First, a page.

White Test of Heteroscedasticity Detection (2022)

The post is about the White test of heteroscedasticity.

One important assumption of Regression is that the variance of the Error Term is constant across observations. If the error has a constant variance, then the errors are called homoscedastic, otherwise heteroscedastic. In the case of heteroscedastic errors (non-constant variance), the standard estimation methods become inefficient. Typically, to assess the assumption of homoscedasticity, residuals are plotted.

White test of Heteroscedasticity

White test (Halbert White, 1980) proposed a test that is very similar to that by Breusch-Pagen. The White test of Heteroscedasticity is general because it does not rely on the normality assumptions and it is also easy to implement. Because of the generality of White’s test, it may identify the specification bias too. Both the White test of heteroscedasticity and the Breusch-Pagan test are based on the residuals of the fitted model.

To test the assumption of homoscedasticity, one can use auxiliary regression analysis by regressing the squared residuals from the original model on the set of original regressors, the cross-products of the regressors, and the squared regressors.

The step-by-step procedure for performing the White test of Heteroscedasticity is as follows:

Consider the following Linear Regression Model (assume there are two independent variables)
$Y_i=\beta_0+\beta_1X_{1i}+\beta_1X_{2i}+e_i \tag{1}$

For the given data, estimate the regression model, and obtain the residuals $e_i$’s.

Note that the regression of residuals can take linear or non-linear functional forms.

1. Now run the following regression model to obtain squared residuals from original regression on the original set of the independent variable, the square value of independent variables, and the cross-product(s) of the independent variable(s) such as
$Y_i=\beta_0+\beta_1X_1+\beta_2X_2+\beta_3X_1^2+\beta_4X_2^2+\beta_5X_1X_2 \tag{2}$
2. Find the $R^2$ statistics from the auxiliary regression in step 2.
You can also use the higher power regressors such as the cube. Also, note that there will be a constant term in equation (2) even though the original regression model (1)may or may not have the constant term.
3. Test the statistical significance of $n \times R^2\sim\chi^2_{df}\tag{3},$ under the null hypothesis of homoscedasticity or no heteroscedasticity, where df is the number of regressors in equation (2)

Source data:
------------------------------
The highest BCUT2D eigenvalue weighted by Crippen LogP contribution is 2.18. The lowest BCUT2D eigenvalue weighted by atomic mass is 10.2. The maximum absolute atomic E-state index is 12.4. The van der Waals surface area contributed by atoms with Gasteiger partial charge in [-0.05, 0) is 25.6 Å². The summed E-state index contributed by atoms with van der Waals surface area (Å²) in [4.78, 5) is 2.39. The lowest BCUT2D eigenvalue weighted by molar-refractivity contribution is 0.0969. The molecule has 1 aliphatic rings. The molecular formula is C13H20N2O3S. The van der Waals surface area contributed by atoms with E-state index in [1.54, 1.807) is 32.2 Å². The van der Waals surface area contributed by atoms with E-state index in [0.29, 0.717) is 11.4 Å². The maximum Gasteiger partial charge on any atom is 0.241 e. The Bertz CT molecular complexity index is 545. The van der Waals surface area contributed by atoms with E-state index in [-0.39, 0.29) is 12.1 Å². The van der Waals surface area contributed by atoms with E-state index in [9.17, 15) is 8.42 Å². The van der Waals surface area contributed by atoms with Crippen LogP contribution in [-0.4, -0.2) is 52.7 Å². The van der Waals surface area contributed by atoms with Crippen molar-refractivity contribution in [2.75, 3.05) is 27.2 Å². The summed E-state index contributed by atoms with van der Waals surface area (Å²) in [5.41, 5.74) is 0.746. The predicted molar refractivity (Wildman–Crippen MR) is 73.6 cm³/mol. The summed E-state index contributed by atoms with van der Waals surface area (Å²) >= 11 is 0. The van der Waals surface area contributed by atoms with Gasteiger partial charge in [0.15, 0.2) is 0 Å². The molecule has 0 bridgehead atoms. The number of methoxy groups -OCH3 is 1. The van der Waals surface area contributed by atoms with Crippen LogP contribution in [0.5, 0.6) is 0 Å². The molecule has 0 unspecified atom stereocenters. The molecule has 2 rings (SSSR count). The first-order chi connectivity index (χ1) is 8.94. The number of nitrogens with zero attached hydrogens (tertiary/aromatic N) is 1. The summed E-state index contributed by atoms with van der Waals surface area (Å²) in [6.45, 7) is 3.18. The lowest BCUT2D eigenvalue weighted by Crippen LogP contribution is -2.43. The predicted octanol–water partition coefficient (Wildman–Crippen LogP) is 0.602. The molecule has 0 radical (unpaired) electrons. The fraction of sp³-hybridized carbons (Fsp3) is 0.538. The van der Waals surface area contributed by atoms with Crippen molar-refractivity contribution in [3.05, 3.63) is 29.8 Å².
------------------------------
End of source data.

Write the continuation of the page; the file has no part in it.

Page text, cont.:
4. If the calculated chi-square value obtained in (3) is greater than the critical chi-square value at the chosen level of significance, reject the hypothesis of homoscedasticity in favor of heteroscedasticity.

For several independent variables (regressors) model, introducing all the regressors, their square or higher terms, and their cross products, consume degrees of freedom.

In cases where the White test statistics are statistically significant, heteroscedasticity may not necessarily be the cause, but specification errors. In other words, “The white test can be a test of heteroscedasticity or specification error or both”. If no cross-product terms are introduced in the White test procedure, then this is a pure test of pure heteroscedasticity.
If the cross-product is introduced in the model, then it is a test of both heteroscedasticity and specification bias.

By employing the White test of heteroscedasticity, one can gain valuable insights about the presence of heteroscedasticity and decide on appropriate corrective measures (like Weighted Least Squares (WLS)) if necessary to ensure reliable standard errors and hypothesis tests in your regression analysis.

Summary

The White test of heteroscedasticity is a flexible approach that can be used to detect various patterns of heteroscedasticity. This test indicates the presence of heteroscedasticity but it does not pinpoint the specific cause (like model misspecification). The White test is relatively easy to implement in statistical software.

References

• H. White (1980), “A heteroscedasticity Consistent Covariance Matrix Estimator and a Direct Test of Heteroscedasticity”, Econometrica, Vol. 48, pp. 817-818.
• https://en.wikipedia.org/wiki/White_test

See the Numerical Example of the White Test of Heteroscedasticity

Visit: https://gmstat.com

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